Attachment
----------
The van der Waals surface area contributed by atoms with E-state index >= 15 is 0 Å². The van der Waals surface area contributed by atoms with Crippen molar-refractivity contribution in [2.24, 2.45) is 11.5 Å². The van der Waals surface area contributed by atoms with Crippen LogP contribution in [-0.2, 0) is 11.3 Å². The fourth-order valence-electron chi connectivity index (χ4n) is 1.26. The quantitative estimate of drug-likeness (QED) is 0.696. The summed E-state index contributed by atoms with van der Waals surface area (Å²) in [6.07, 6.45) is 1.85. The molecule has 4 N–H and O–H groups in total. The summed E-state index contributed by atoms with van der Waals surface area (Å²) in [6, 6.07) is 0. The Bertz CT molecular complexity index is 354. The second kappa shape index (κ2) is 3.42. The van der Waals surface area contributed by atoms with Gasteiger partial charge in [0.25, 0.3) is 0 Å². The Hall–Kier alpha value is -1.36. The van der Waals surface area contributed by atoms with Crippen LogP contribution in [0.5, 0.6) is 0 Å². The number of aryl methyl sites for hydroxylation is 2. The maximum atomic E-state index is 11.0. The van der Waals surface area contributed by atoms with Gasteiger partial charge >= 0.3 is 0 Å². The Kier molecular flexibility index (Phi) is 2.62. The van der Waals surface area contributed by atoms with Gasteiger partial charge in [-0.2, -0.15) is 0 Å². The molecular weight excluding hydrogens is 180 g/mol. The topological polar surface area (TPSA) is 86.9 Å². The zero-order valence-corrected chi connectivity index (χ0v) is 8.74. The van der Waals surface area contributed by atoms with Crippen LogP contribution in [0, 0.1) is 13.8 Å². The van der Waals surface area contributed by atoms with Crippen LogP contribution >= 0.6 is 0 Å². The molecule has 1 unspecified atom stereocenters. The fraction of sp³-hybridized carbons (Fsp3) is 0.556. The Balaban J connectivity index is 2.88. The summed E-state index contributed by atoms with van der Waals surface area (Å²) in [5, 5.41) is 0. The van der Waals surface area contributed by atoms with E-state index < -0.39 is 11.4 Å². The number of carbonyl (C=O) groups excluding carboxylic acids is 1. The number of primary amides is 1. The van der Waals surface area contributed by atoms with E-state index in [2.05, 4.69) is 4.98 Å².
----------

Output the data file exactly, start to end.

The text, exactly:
The van der Waals surface area contributed by atoms with E-state index >= 15 is 0 Å². The van der Waals surface area contributed by atoms with Crippen molar-refractivity contribution in [2.24, 2.45) is 11.5 Å². The van der Waals surface area contributed by atoms with Crippen LogP contribution in [-0.2, 0) is 11.3 Å². The fourth-order valence-electron chi connectivity index (χ4n) is 1.26. The quantitative estimate of drug-likeness (QED) is 0.696. The summed E-state index contributed by atoms with van der Waals surface area (Å²) in [6.07, 6.45) is 1.85. The molecule has 4 N–H and O–H groups in total. The summed E-state index contributed by atoms with van der Waals surface area (Å²) in [6, 6.07) is 0. The Bertz CT molecular complexity index is 354. The second kappa shape index (κ2) is 3.42. The van der Waals surface area contributed by atoms with Gasteiger partial charge in [0.25, 0.3) is 0 Å². The Hall–Kier alpha value is -1.36. The van der Waals surface area contributed by atoms with Crippen LogP contribution in [0.5, 0.6) is 0 Å². The number of aryl methyl sites for hydroxylation is 2. The maximum atomic E-state index is 11.0. The van der Waals surface area contributed by atoms with Gasteiger partial charge >= 0.3 is 0 Å². The Kier molecular flexibility index (Phi) is 2.62. The van der Waals surface area contributed by atoms with Gasteiger partial charge in [-0.2, -0.15) is 0 Å². The molecular weight excluding hydrogens is 180 g/mol. The topological polar surface area (TPSA) is 86.9 Å². The zero-order valence-corrected chi connectivity index (χ0v) is 8.74. The van der Waals surface area contributed by atoms with Crippen LogP contribution in [0, 0.1) is 13.8 Å². The van der Waals surface area contributed by atoms with Crippen LogP contribution >= 0.6 is 0 Å². The molecule has 1 unspecified atom stereocenters. The fraction of sp³-hybridized carbons (Fsp3) is 0.556. The Balaban J connectivity index is 2.88. The summed E-state index contributed by atoms with van der Waals surface area (Å²) in [5, 5.41) is 0. The van der Waals surface area contributed by atoms with E-state index < -0.39 is 11.4 Å². The number of carbonyl (C=O) groups excluding carboxylic acids is 1. The number of primary amides is 1. The van der Waals surface area contributed by atoms with E-state index in [2.05, 4.69) is 4.98 Å².